Table-turning and Stepford Wifery: Samantha Robinson on being The Love Witch


Director and Writer Anna Biller Cast Samantha Robinson, Jeffrey Vincent Parise, Laura Waddell, Gian Keys Running Time 120 minutes UK Release Date 10th March 2017

The Love Witch is about to make DIY feminist film history (read our review), so we couldn’t have been more delighted to speak to Samantha Robinson who plays Elaine, the love witch herself, about what it was like to be involved in such a project. Take note ladies – this kind of filmmaking is the F-U-T-U-R-E.

How/when did you get on board the project?

I got the role through a regular audition process. My manager at the time sent me the breakdown; I loved the fact that it pertained to the occult and that it was going to be shot on 35mm. I had an audition, callback and a private lunch meeting with Anna. It was soon after that she offered me the role of Elaine. I was cast about six months earlier than any of the other characters in the film. Anna did this to not only help me prepare for the role, but also so that she had time to hand-make most of my costumes in the film. She took my measurements and created a dress form in my size. 

How was your lead-director relationship with Anna Biller? How did you work together?

It was really amazing getting to work so intimately with Anna. We watched a lot of films and went through the script together. I definitely needed her guidance so that I could give her the specific vision she had for Elaine. It was fun because oftentimes we were figuring out the character together, what worked and what didn’t. We became quite close in the in the process. 

Was there conversation about this being a ‘feminist film’ at all during filming?

There wasn’t any talk of the film being ‘feminist’ during filming, however, it was clear that the film was uniquely from a female point of view, elucidating the psychological complexities of a strong female lead. It was empowering turning the tables on the male characters in the film, killing them off rather early in the script or reducing THEM to blubbering messes. It was clear, throughout the filming, that Anna truly got pleasure out of creating a film such as this and that she was catering to the female gaze just as much as the male.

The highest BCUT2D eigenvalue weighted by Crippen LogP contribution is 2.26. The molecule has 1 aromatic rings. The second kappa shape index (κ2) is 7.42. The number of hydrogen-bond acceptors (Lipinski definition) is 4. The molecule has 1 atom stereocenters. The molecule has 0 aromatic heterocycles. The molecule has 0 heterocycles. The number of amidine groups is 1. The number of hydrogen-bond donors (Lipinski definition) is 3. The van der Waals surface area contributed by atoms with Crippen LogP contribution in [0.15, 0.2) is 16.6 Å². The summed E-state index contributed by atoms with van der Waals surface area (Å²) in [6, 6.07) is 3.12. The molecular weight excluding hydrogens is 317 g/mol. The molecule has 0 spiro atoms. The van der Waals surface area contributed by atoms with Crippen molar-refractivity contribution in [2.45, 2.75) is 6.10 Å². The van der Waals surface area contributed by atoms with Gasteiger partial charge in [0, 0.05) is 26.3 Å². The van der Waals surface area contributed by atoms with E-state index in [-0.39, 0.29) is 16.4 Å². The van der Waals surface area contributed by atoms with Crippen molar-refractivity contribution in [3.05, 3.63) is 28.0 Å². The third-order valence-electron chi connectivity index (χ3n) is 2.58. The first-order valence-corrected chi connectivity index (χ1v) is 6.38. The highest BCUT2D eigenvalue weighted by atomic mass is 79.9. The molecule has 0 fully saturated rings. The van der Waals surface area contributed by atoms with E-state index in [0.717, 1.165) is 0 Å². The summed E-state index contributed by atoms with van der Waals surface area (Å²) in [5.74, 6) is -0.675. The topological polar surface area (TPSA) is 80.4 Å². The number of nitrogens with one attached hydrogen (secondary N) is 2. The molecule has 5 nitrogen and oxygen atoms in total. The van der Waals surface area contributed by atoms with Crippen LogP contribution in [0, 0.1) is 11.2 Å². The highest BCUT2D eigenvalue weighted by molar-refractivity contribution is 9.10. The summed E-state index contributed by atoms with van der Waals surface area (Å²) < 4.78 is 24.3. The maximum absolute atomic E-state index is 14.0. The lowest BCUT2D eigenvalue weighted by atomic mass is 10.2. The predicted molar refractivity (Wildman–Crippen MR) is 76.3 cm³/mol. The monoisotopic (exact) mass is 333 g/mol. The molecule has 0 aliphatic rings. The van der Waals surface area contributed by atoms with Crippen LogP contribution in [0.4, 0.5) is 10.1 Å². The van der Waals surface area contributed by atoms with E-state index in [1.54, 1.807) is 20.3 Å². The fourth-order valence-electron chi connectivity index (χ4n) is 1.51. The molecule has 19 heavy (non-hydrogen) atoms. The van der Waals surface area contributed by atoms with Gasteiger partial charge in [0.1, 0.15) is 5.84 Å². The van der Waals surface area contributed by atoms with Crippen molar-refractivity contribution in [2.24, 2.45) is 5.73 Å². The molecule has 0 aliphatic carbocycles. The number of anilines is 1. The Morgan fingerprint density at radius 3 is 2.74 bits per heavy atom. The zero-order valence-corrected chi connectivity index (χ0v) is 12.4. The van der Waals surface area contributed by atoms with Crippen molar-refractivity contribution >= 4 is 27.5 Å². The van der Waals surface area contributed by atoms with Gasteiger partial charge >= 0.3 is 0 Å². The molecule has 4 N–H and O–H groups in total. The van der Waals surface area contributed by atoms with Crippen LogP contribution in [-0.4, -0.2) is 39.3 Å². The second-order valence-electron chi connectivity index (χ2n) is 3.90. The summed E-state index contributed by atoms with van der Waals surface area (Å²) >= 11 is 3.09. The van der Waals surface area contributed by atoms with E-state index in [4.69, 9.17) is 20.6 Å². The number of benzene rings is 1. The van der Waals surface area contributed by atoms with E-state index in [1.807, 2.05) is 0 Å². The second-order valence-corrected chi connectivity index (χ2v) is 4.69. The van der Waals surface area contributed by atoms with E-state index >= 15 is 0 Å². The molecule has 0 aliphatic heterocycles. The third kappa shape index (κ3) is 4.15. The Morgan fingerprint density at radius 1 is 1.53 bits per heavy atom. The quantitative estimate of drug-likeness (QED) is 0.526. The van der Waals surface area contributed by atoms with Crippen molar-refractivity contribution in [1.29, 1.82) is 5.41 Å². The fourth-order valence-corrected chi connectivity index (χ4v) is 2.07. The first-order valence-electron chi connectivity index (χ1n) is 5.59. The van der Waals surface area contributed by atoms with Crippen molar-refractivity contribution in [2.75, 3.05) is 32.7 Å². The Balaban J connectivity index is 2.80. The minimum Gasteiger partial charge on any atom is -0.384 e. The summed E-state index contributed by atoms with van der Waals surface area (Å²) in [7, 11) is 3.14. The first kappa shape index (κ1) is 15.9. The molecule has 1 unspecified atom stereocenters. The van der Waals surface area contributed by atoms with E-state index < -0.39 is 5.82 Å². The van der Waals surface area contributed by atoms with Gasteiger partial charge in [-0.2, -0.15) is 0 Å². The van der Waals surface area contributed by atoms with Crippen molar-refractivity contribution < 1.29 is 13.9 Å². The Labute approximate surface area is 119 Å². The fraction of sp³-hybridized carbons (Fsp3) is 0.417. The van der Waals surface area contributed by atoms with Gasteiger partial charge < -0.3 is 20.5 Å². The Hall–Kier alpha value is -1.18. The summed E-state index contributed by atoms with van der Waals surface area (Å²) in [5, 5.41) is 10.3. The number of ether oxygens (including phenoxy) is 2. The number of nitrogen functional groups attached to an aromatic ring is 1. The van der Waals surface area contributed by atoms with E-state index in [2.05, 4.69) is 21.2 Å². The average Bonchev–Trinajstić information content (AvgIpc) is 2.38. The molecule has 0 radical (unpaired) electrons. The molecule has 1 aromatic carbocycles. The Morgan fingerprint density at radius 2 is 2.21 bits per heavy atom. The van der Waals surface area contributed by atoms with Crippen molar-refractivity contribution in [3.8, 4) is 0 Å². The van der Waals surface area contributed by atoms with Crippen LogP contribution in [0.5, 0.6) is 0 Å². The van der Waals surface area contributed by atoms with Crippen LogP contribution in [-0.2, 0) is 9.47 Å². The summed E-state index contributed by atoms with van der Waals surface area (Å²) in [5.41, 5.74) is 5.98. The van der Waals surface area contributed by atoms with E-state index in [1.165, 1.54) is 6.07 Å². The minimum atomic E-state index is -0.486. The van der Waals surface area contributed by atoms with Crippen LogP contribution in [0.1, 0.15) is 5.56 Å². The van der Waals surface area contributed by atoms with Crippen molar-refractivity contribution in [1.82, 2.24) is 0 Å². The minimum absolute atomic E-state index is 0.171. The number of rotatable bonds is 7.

What genre would you place this film in?! I found it VERY hard to categorise. 

It is hard to categorize. I would say that The Love Witch is part horror, part melodrama and part feminist satire.

What do you think about this industry’s landscape for women – is it a struggle to navigate purely because of your sexuality or does it feel like things are getting better/don’t need to change for women?

This is a difficult question because I have not spent years in the industry yet. Female sexuality is always a point of reference and can be both helpful and an obstacle, all depending on who you are working or negotiating with. I do think that many women can feel objectified and not really seen as a human beings in the industry and that unfortunately, just like Elaine, that can sometimes lead to emotional despair and collapse. 

“We can all relate to Elaine because we have all felt lonely, narcissistic, longing for love, empowered.”


When I was watching this film it felt so perfectly formed and like the pinacle of years of feminist culture and arguments, finally cemented in this ironic comic-yet-tragic form. Did you feel like something revolutionary was happening in the making of it at all?

Yes, actually we all did. I remember chatting with my make-up artist as well as the other actors and we all just had a really great feeling about the film.

Do you relate to Elaine? Have you experienced some of the problematic relationships she has, with men or women?

Yes, I think we can all relate to Elaine because we have all felt lonely, narcissistic, longing for love, empowered. If is often difficult to navigate your place as a woman in a patriarchal world, especially with all the expectations imposed upon us. I also know many women who feel like they have to act like a Stepford wife in order to keep their man; these antiquated views on female sexuality are still very present today. I think that in a sense Elaine can be seen as metaphor for all women.

The Final Girls are screening The Love Witch at The Prince Charles Cinema on the 23rd February – tickets here.

The Love Witch comes to UK cinemas, Digital Download and VOD 10th March


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